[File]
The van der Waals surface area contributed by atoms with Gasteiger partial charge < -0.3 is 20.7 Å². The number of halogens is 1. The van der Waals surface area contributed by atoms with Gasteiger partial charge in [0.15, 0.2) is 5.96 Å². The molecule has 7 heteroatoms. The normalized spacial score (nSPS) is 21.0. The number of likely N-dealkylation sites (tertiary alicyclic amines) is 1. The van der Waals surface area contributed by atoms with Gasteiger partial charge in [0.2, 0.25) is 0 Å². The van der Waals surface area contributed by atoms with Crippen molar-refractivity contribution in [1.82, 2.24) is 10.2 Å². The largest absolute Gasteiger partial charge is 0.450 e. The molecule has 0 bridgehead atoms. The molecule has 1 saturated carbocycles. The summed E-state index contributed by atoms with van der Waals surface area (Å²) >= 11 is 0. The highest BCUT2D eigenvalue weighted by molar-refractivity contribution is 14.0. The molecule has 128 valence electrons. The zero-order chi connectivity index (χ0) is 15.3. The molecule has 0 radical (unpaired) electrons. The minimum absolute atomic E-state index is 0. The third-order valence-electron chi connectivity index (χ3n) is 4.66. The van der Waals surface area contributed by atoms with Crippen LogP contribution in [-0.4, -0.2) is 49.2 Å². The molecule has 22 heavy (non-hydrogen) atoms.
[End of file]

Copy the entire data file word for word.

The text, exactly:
The van der Waals surface area contributed by atoms with Gasteiger partial charge < -0.3 is 20.7 Å². The number of halogens is 1. The van der Waals surface area contributed by atoms with Gasteiger partial charge in [0.15, 0.2) is 5.96 Å². The molecule has 7 heteroatoms. The normalized spacial score (nSPS) is 21.0. The number of likely N-dealkylation sites (tertiary alicyclic amines) is 1. The van der Waals surface area contributed by atoms with Gasteiger partial charge in [0.2, 0.25) is 0 Å². The van der Waals surface area contributed by atoms with Crippen molar-refractivity contribution in [1.82, 2.24) is 10.2 Å². The largest absolute Gasteiger partial charge is 0.450 e. The molecule has 0 bridgehead atoms. The molecule has 1 saturated carbocycles. The summed E-state index contributed by atoms with van der Waals surface area (Å²) >= 11 is 0. The highest BCUT2D eigenvalue weighted by molar-refractivity contribution is 14.0. The molecule has 128 valence electrons. The zero-order chi connectivity index (χ0) is 15.3. The molecule has 0 radical (unpaired) electrons. The minimum absolute atomic E-state index is 0. The third-order valence-electron chi connectivity index (χ3n) is 4.66. The van der Waals surface area contributed by atoms with Crippen LogP contribution in [-0.4, -0.2) is 49.2 Å². The molecule has 22 heavy (non-hydrogen) atoms.